11. | imap://oeschger@imap.netscape.com/INBOX | +-- http://home.netscape.com/NC- rdf#TotalMessages --> "4" | +-- http://home.netscape.com/NC- rdf#IsServer --> "false" | +-- http://home.netscape.com/NC- rdf#MessageChild --> | imap_message://oeschger@imap.netscape.com/INBOX#1 | +-- http://home.netscape.com/NC- rdf#MessageChild --> | imap_message://oeschger@imap.netscape.com/INBOX#2 | +-- http://home.netscape.com/NC- rdf#MessageChild --> | etc... | +-- http://home.netscape.com/NC-rdf#child --> mailbox://oeschger@pop.netscape.com | +-- http://home.netscape.com/NC- rdf#IsServer --> "true" | +-- http://home.netscape.com/NC-rdf#child -->
  12. | mailbox://oeschger@pop.oeschger.com/INBOX | +-- http://home.netscape.com/NC- rdf#TotalMessages --> "2" | etc... Each direct child of the root msgaccounts:/ is a mail server. This portion of the graph shows two Mozilla email accounts that are the primary children: imap://oeschger@imap.netscape.com and mailbox://oeschger@pop.netscape.com. These two accounts are entirely different datasources that can exist on their own. The content model for email actually extends much lower than what is represented in this outline. It uses RDF to represent the data all the way into the actual message lists. 10.2.1.2. Types of datasources As you may have already inferred, email accounts are not actually RDF files. Mozilla provides a custom RDF map of all email accounts and messages and the content model represents the accounts and their relationships to one another as RDF so they can be integrated and rendered properly. The interface to this custom mail RDF map makes it possible to display a list of messages and mailboxes in a template. Another example of a datasource, the in-memory-datasource, doesn't come from an actual RDF file. When an in-memory datasource is created, it doesn't contain data. However, data can be inserted into it and stored in memory until the datasource is destroyed. In-memory datasources frequently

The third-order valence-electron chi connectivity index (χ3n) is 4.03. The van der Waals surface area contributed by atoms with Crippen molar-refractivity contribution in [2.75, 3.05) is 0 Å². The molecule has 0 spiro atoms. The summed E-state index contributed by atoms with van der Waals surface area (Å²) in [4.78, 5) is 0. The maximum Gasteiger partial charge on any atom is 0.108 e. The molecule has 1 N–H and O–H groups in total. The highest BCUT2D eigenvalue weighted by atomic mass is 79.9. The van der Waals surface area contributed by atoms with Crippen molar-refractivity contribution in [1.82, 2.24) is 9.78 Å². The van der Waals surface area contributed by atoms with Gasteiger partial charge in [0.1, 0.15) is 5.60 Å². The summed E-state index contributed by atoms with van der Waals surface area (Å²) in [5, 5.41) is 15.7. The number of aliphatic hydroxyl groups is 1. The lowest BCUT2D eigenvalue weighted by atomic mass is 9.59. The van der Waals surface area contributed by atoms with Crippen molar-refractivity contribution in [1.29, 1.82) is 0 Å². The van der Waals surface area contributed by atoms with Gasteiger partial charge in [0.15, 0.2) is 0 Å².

13. represent ephemeral data like search results. Other basic datasource types are described in Table 10-2. Table 10-2. Types of datasources Type Description A local datasource is an RDF graph contained in an RDF/XML file on a local disk. All RDF files in the chrome registry (e.g., all- Local datasource packages.rdf in the chrome directory, which keeps track packages installed in Mozilla) are local datasources. RDF can be accessed locally or remotely. A remote datasource is an Remote datasource RDF/XML file stored on a server and accessed with a URL. An in-memory datasource exists only in memory during a Mozilla session. In-memory datasources are built with In-memory datasource assertions, statements that build an in-memory data model by adding resources, properties, and value to those.
  14. Type Description These unique, prefabricated datasources represent something used Built-in datasource often in Mozilla, such as a built-in filesystem datasource and a history datasource. A composite datasource may be a combination of any of the datasources Composite datasource previously listed. RDF allows you to merge different graphs. 10.3. RDF Components and Interfaces Once you are comfortable using XUL templates to display RDF data (see Chapter 9), you should explore the various ways to create and change that data. In Mozilla, data is generally RDF, since all data in Mozilla is either represented formally in RDF or passed through the RDF-based content model for display. Use the tools described in this section to manipulate RDF and the data it represents. Mozilla has a great set of interfaces for creating, manipulating, and managing RDF, and it also provides ready-made RDF components that represent datasources used in Mozilla. Think of RDF interfaces as ways to manipulate RDF directly and of RDF components as sets of the interfaces already associated with a particular kind of data, such as bookmarks. Interfaces tend to deal with the RDF model itself, without regard to the kinds of data being handled, while RDF components give you control over specific
  15. Mozilla data. See the next two sections for more information on RDF interfaces and components.